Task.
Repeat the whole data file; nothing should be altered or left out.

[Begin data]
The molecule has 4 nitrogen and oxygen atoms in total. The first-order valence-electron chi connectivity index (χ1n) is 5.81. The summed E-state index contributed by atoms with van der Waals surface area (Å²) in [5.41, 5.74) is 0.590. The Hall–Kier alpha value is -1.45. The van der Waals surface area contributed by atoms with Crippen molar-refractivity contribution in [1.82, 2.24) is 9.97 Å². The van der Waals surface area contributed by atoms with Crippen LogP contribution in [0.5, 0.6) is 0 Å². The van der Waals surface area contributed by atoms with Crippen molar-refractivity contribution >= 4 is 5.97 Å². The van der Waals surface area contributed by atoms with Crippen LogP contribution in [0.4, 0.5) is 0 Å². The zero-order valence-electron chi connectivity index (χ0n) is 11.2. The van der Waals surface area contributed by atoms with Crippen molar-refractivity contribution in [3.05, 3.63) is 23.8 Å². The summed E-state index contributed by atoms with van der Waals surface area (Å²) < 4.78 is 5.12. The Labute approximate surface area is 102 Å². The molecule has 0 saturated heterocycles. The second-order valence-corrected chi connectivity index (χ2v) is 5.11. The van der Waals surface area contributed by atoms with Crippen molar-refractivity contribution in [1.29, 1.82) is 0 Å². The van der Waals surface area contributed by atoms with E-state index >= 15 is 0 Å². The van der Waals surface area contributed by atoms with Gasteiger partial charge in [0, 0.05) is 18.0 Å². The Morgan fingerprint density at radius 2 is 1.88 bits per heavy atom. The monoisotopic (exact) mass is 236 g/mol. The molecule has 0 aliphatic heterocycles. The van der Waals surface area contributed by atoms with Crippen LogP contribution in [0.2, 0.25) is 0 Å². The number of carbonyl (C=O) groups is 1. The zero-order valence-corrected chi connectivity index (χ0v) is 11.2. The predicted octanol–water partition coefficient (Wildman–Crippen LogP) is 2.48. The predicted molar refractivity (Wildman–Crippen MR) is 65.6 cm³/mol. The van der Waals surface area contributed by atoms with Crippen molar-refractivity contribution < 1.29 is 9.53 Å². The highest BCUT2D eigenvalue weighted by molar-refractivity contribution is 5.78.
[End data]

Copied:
The molecule has 4 nitrogen and oxygen atoms in total. The first-order valence-electron chi connectivity index (χ1n) is 5.81. The summed E-state index contributed by atoms with van der Waals surface area (Å²) in [5.41, 5.74) is 0.590. The Hall–Kier alpha value is -1.45. The van der Waals surface area contributed by atoms with Crippen molar-refractivity contribution in [1.82, 2.24) is 9.97 Å². The van der Waals surface area contributed by atoms with Crippen LogP contribution in [0.5, 0.6) is 0 Å². The van der Waals surface area contributed by atoms with Crippen molar-refractivity contribution >= 4 is 5.97 Å². The van der Waals surface area contributed by atoms with Crippen LogP contribution in [0.4, 0.5) is 0 Å². The zero-order valence-electron chi connectivity index (χ0n) is 11.2. The van der Waals surface area contributed by atoms with Crippen molar-refractivity contribution in [3.05, 3.63) is 23.8 Å². The summed E-state index contributed by atoms with van der Waals surface area (Å²) < 4.78 is 5.12. The Labute approximate surface area is 102 Å². The molecule has 0 saturated heterocycles. The second-order valence-corrected chi connectivity index (χ2v) is 5.11. The van der Waals surface area contributed by atoms with Crippen molar-refractivity contribution in [1.29, 1.82) is 0 Å². The van der Waals surface area contributed by atoms with E-state index >= 15 is 0 Å². The van der Waals surface area contributed by atoms with Gasteiger partial charge in [0, 0.05) is 18.0 Å². The Morgan fingerprint density at radius 2 is 1.88 bits per heavy atom. The monoisotopic (exact) mass is 236 g/mol. The molecule has 0 aliphatic heterocycles. The van der Waals surface area contributed by atoms with Crippen LogP contribution in [0.2, 0.25) is 0 Å². The number of carbonyl (C=O) groups is 1. The zero-order valence-corrected chi connectivity index (χ0v) is 11.2. The predicted octanol–water partition coefficient (Wildman–Crippen LogP) is 2.48. The predicted molar refractivity (Wildman–Crippen MR) is 65.6 cm³/mol. The van der Waals surface area contributed by atoms with Crippen molar-refractivity contribution < 1.29 is 9.53 Å². The highest BCUT2D eigenvalue weighted by molar-refractivity contribution is 5.78.